Over the past 40 years, neoliberalism has demolished trade unions and stripped away financial restrictions which has led to more wealth for people with money and a stagnation in wages for the rest of us. President Reagan imposed this in the USA and Thatcher did so in the UK. In later years, neoliberalism repurposed the function of the World Bank and the International Monetary Fund (IMF). These global corporations, in charge of overseeing cooperation in international markets, lend money to poorer countries when they need money.
With these loans comes a set of conditions which the country must adopt to get the
money. These conditions are changes to the economic structure of the country and are often neo-liberal in flavour. They often stipulate that the loans cannot be spent on social programs, but that said countries should further austerity measures and the privatisation of state-owned companies.
Many Western countries have a lot of influence over the direction of the IMF and World Bank. With developing countries being the recipients of the loans, this has been called a form of neocolonialism in the modern age. There are currently calls to cancel the debts of many African and South American countries as they have had little benefit from these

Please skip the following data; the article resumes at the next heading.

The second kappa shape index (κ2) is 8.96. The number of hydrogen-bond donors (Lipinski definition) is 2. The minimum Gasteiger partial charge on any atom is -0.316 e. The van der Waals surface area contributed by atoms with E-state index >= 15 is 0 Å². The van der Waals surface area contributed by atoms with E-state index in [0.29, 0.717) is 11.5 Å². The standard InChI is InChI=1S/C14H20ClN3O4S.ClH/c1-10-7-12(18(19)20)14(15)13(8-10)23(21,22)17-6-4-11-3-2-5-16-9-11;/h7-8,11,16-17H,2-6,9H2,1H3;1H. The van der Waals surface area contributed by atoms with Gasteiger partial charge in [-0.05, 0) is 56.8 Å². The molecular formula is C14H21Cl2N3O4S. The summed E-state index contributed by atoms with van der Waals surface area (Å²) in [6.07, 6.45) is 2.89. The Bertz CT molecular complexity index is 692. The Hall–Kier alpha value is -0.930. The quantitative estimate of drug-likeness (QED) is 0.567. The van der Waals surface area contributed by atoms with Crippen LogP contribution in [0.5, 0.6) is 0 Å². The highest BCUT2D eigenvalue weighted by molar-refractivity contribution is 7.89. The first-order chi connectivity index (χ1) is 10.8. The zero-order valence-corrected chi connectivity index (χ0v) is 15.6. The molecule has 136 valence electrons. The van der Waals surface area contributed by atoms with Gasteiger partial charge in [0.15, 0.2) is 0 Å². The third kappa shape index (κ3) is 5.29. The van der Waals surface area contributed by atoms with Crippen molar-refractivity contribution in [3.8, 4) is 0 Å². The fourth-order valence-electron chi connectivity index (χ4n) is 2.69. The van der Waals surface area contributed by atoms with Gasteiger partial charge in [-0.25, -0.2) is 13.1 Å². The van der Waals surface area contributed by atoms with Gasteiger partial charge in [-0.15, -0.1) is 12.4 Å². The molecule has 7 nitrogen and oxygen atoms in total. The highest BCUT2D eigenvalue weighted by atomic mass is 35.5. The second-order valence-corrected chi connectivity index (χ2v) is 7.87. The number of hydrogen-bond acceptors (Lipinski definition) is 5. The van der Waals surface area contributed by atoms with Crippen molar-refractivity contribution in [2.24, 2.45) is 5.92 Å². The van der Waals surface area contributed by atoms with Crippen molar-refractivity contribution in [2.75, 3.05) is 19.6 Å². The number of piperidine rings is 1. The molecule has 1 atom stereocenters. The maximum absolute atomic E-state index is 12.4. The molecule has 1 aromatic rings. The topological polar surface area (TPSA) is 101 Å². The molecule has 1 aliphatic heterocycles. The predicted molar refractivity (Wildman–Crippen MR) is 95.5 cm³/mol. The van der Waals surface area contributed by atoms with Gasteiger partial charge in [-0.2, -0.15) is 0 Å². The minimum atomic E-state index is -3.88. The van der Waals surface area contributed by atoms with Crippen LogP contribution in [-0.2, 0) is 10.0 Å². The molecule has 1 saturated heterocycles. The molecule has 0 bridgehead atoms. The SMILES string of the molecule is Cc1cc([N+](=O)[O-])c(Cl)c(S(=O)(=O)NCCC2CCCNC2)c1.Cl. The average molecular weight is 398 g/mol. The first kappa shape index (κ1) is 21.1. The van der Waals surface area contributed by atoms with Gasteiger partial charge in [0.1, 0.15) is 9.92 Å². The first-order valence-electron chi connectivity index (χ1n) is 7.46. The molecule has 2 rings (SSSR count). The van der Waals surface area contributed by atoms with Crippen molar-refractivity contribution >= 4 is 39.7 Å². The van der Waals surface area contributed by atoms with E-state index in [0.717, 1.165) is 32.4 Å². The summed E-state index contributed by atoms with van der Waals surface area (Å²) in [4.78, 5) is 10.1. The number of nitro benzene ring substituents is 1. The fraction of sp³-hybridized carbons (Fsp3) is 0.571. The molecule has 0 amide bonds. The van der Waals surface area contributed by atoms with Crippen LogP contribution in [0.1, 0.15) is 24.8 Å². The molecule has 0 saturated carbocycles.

loans, in fact they have made these countries poorer.
In 1991, in Egypt, the IMF and the World Bank put in place the Economic Reform and Structural Adjustment Programme. These neo-liberal reforms caused a deep social crisis in the country. This was as a result of privatising public companies, and prices
and rents were liberalised causing increases. From 2005 there was unrest between the working class as many lost their jobs when the companies were sold. Later high food prices and increasing inflation settled in, all whilst companies celebrated increase profits. The World Bank’s own report showed that inequality was on the rise in a country that had 60% of the population already living in poverty. The IMF policies merged with the regimes policies and they have ruined the Egyptian economy. These policies were like the ones imposed in Libya, Tunisia, India, and Syria. Neoliberalism’s inability to adapt to the needs of the citizens created the environment for the Arab Spring in the early 2010’s.